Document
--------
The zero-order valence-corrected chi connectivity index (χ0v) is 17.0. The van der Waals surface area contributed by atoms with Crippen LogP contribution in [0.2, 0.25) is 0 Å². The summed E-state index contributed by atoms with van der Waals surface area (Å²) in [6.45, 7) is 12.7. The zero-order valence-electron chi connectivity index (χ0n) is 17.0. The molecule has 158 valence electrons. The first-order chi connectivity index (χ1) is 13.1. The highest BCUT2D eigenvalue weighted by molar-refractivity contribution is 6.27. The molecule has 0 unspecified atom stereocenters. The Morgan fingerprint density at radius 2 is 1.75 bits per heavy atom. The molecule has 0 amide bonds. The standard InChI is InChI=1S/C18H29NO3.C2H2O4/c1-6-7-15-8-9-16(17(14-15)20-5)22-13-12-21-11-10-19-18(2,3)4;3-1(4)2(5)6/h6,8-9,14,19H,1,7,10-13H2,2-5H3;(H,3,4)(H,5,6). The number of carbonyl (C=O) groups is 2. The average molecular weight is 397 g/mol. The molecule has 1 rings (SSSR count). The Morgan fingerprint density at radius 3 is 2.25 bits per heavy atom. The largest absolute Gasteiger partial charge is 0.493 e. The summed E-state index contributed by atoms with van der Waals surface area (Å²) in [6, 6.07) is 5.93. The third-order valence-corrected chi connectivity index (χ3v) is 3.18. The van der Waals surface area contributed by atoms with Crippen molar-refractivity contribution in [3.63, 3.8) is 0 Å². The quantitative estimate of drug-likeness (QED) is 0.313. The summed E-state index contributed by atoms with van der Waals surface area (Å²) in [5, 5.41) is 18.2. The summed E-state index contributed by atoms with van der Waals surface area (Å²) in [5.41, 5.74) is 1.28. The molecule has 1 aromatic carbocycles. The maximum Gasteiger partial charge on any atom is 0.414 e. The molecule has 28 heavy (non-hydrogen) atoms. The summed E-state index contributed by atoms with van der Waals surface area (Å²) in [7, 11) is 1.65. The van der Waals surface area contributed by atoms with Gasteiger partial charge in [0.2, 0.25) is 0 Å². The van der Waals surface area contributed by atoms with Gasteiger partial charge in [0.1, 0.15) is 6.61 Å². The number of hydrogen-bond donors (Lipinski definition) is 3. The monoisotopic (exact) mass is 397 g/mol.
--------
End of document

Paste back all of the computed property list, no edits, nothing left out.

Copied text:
The zero-order valence-corrected chi connectivity index (χ0v) is 17.0. The van der Waals surface area contributed by atoms with Crippen LogP contribution in [0.2, 0.25) is 0 Å². The summed E-state index contributed by atoms with van der Waals surface area (Å²) in [6.45, 7) is 12.7. The zero-order valence-electron chi connectivity index (χ0n) is 17.0. The molecule has 158 valence electrons. The first-order chi connectivity index (χ1) is 13.1. The highest BCUT2D eigenvalue weighted by molar-refractivity contribution is 6.27. The molecule has 0 unspecified atom stereocenters. The Morgan fingerprint density at radius 2 is 1.75 bits per heavy atom. The molecule has 0 amide bonds. The standard InChI is InChI=1S/C18H29NO3.C2H2O4/c1-6-7-15-8-9-16(17(14-15)20-5)22-13-12-21-11-10-19-18(2,3)4;3-1(4)2(5)6/h6,8-9,14,19H,1,7,10-13H2,2-5H3;(H,3,4)(H,5,6). The number of carbonyl (C=O) groups is 2. The average molecular weight is 397 g/mol. The molecule has 1 rings (SSSR count). The Morgan fingerprint density at radius 3 is 2.25 bits per heavy atom. The largest absolute Gasteiger partial charge is 0.493 e. The summed E-state index contributed by atoms with van der Waals surface area (Å²) in [6, 6.07) is 5.93. The third-order valence-corrected chi connectivity index (χ3v) is 3.18. The van der Waals surface area contributed by atoms with Crippen molar-refractivity contribution in [3.63, 3.8) is 0 Å². The quantitative estimate of drug-likeness (QED) is 0.313. The summed E-state index contributed by atoms with van der Waals surface area (Å²) in [5, 5.41) is 18.2. The summed E-state index contributed by atoms with van der Waals surface area (Å²) in [5.41, 5.74) is 1.28. The molecule has 1 aromatic carbocycles. The maximum Gasteiger partial charge on any atom is 0.414 e. The molecule has 28 heavy (non-hydrogen) atoms. The summed E-state index contributed by atoms with van der Waals surface area (Å²) in [7, 11) is 1.65. The van der Waals surface area contributed by atoms with Gasteiger partial charge in [0.2, 0.25) is 0 Å². The van der Waals surface area contributed by atoms with Gasteiger partial charge in [0.1, 0.15) is 6.61 Å². The number of hydrogen-bond donors (Lipinski definition) is 3. The monoisotopic (exact) mass is 397 g/mol.